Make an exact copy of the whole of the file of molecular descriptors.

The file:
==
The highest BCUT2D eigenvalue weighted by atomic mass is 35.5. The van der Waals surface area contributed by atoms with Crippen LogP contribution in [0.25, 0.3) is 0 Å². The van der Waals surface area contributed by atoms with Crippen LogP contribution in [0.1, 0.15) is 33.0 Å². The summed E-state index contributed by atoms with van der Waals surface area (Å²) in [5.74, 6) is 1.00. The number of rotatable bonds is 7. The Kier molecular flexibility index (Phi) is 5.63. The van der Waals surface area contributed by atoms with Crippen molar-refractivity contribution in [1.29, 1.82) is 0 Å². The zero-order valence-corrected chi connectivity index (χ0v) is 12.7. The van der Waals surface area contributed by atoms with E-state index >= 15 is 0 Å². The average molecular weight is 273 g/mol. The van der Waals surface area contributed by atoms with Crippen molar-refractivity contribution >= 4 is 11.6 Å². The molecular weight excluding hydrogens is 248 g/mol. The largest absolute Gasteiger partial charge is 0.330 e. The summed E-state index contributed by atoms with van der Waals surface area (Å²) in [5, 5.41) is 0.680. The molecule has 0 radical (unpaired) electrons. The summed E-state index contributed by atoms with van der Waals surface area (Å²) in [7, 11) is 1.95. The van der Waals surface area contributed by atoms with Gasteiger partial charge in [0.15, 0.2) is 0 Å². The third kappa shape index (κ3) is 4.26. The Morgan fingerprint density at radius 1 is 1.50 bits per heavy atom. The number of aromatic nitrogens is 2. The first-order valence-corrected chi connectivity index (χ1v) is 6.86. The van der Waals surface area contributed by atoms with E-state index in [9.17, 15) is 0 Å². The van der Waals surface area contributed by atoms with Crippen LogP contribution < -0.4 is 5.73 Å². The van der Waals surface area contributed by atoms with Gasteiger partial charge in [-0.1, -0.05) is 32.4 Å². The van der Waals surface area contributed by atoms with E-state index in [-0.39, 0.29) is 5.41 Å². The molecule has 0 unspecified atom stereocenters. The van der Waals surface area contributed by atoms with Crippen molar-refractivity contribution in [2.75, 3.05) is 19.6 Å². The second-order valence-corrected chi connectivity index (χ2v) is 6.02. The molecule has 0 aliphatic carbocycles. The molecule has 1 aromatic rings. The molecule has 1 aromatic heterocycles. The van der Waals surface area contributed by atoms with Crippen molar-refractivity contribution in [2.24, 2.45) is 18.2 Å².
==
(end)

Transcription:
The highest BCUT2D eigenvalue weighted by atomic mass is 35.5. The van der Waals surface area contributed by atoms with Crippen LogP contribution in [0.25, 0.3) is 0 Å². The van der Waals surface area contributed by atoms with Crippen LogP contribution in [0.1, 0.15) is 33.0 Å². The summed E-state index contributed by atoms with van der Waals surface area (Å²) in [5.74, 6) is 1.00. The number of rotatable bonds is 7. The Kier molecular flexibility index (Phi) is 5.63. The van der Waals surface area contributed by atoms with Crippen molar-refractivity contribution in [1.29, 1.82) is 0 Å². The zero-order valence-corrected chi connectivity index (χ0v) is 12.7. The van der Waals surface area contributed by atoms with E-state index >= 15 is 0 Å². The average molecular weight is 273 g/mol. The van der Waals surface area contributed by atoms with Crippen molar-refractivity contribution >= 4 is 11.6 Å². The molecular weight excluding hydrogens is 248 g/mol. The largest absolute Gasteiger partial charge is 0.330 e. The summed E-state index contributed by atoms with van der Waals surface area (Å²) in [5, 5.41) is 0.680. The molecule has 0 radical (unpaired) electrons. The summed E-state index contributed by atoms with van der Waals surface area (Å²) in [7, 11) is 1.95. The van der Waals surface area contributed by atoms with Gasteiger partial charge in [0.15, 0.2) is 0 Å². The third kappa shape index (κ3) is 4.26. The Morgan fingerprint density at radius 1 is 1.50 bits per heavy atom. The number of aromatic nitrogens is 2. The first-order valence-corrected chi connectivity index (χ1v) is 6.86. The van der Waals surface area contributed by atoms with E-state index in [9.17, 15) is 0 Å². The van der Waals surface area contributed by atoms with Crippen LogP contribution < -0.4 is 5.73 Å². The van der Waals surface area contributed by atoms with Gasteiger partial charge in [-0.1, -0.05) is 32.4 Å². The van der Waals surface area contributed by atoms with E-state index in [-0.39, 0.29) is 5.41 Å². The molecule has 0 unspecified atom stereocenters. The van der Waals surface area contributed by atoms with Crippen molar-refractivity contribution in [2.75, 3.05) is 19.6 Å². The second-order valence-corrected chi connectivity index (χ2v) is 6.02. The molecule has 0 aliphatic carbocycles. The molecule has 1 aromatic rings. The molecule has 1 aromatic heterocycles. The van der Waals surface area contributed by atoms with Crippen molar-refractivity contribution in [2.24, 2.45) is 18.2 Å².